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Mail Archives: geda-user/2012/12/17/04:16:50

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Date: Mon, 17 Dec 2012 10:15:11 +0100
Message-ID: <CACwWb3DYnrvuMrr5dbReEf8dFjcnGLcxt1G7bgh48dm2fNu72w@mail.gmail.com>
Subject: Re: [geda-user] Find rat lines
From: Levente <leventelist AT gmail DOT com>
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On Sat, Dec 15, 2012 at 2:12 PM, Richard Barlow <richard AT richardbarlow DOT co DOT uk
> wrote:

> On Fri, 2012-12-14 at 10:29 +0100, Levente wrote:
> > I lost track of this thread, but I have an idea. I've seen this
> > implementation in Zuzken CR5000 Board designer. Each copper object had
> > an attribute called "net". When you place a track you could click on
> > an object to connect to. This way, there is no need to do any graphs,
> > etc. Just compare touching copper objects net attribute. If it is not
> > the same emit warning.
>
> A few weeks ago I had to layout a board using Eagle, due to the project
> already using Eagle. From my experience Eagle uses this method and I
> found it to be extremely annoying to use. For the most part it was fine,
> but the one thing that was very hard to do was place vias and then route
> traces to/from them. It's fine if you're placing a trace and switch
> layers; Eagle places a via and all the net attributes are correct.
> However this isn't that great a work-flow if you're laying out a very
> dense board, where you have to jiggle things around to get an wide bus
> onto another layer. Eagle complains continuously about nets being
> shorted.
>
> I also encountered other annoying situations caused by this manual
> assignment of net attributes to everything, where I found myself
> effectively managing the EDA's state for it, rather than getting on with
> the task in hand.
>
> I find PCB's method of tracking connectivity to be less constraining and
> allows for more varied work-flows. It's also closer to reality in that
> ultimately what matters is the actual connection between things, the
> copper doesn't care what net it belongs to. The only bad thing with
> PCB's method is the highlighting of shorts and it seems that it should
> be possible to preserve PCB's current behaviour while vastly improving
> this using some graph theory. If at all possible I think we should
> strive to keep the notion of copper being 'free' in PCB.
>
>
I find annoying PCB's method when you place a VIA. You are not allowed
connect wire to a newly placed VIA.

If only you could connect a floating object to any net, that would be some
advantage.

Levente

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<br><br><div class=3D"gmail_quote">On Sat, Dec 15, 2012 at 2:12 PM, Richard=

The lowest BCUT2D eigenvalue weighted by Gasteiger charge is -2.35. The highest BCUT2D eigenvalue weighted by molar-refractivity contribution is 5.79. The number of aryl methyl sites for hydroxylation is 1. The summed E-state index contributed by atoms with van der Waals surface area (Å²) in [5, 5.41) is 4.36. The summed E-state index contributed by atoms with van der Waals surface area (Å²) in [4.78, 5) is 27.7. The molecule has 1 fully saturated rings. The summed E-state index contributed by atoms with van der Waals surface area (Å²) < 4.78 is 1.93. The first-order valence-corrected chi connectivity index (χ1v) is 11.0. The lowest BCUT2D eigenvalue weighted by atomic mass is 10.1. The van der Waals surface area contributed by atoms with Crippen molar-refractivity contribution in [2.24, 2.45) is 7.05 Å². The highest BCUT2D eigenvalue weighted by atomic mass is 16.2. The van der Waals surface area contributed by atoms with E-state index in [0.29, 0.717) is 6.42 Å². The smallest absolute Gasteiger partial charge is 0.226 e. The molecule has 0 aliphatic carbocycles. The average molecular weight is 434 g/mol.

Barlow <span dir=3D"ltr">&lt;<a href=3D"mailto:richard AT richardbarlow DOT co DOT uk=
" target=3D"_blank">richard AT richardbarlow DOT co DOT uk</a>&gt;</span> wrote:<br><b=
lockquote class=3D"gmail_quote" style=3D"margin:0 0 0 .8ex;border-left:1px =
#ccc solid;padding-left:1ex">
On Fri, 2012-12-14 at 10:29 +0100, Levente wrote:<br>
&gt; I lost track of this thread, but I have an idea. I&#39;ve seen this<br=
>
&gt; implementation in Zuzken CR5000 Board designer. Each copper object had=
<br>
&gt; an attribute called &quot;net&quot;. When you place a track you could =
click on<br>
&gt; an object to connect to. This way, there is no need to do any graphs,<=
br>
&gt; etc. Just compare touching copper objects net attribute. If it is not<=
br>
&gt; the same emit warning.<br>
<br>
A few weeks ago I had to layout a board using Eagle, due to the project<br>
already using Eagle. From my experience Eagle uses this method and I<br>
found it to be extremely annoying to use. For the most part it was fine,<br=
>
but the one thing that was very hard to do was place vias and then route<br=
>
traces to/from them. It&#39;s fine if you&#39;re placing a trace and switch=
<br>
layers; Eagle places a via and all the net attributes are correct.<br>
However this isn&#39;t that great a work-flow if you&#39;re laying out a ve=
ry<br>
dense board, where you have to jiggle things around to get an wide bus<br>
onto another layer. Eagle complains continuously about nets being<br>
shorted.<br>
<br>
I also encountered other annoying situations caused by this manual<br>
assignment of net attributes to everything, where I found myself<br>
effectively managing the EDA&#39;s state for it, rather than getting on wit=
h<br>
the task in hand.<br>
<br>
I find PCB&#39;s method of tracking connectivity to be less constraining an=
d<br>
allows for more varied work-flows. It&#39;s also closer to reality in that<=
br>
ultimately what matters is the actual connection between things, the<br>
copper doesn&#39;t care what net it belongs to. The only bad thing with<br>
PCB&#39;s method is the highlighting of shorts and it seems that it should<=
br>
be possible to preserve PCB&#39;s current behaviour while vastly improving<=
br>
this using some graph theory. If at all possible I think we should<br>
strive to keep the notion of copper being &#39;free&#39; in PCB.<br>
<br></blockquote><div><br>I find annoying PCB&#39;s
 method when you place a VIA. You are not allowed connect wire to a=20
newly placed VIA.<br><br>If only you could connect a floating object to any=
=20
net, that would be some advantage.<br><br>Levente<br>=A0</div><br></div><br=
>

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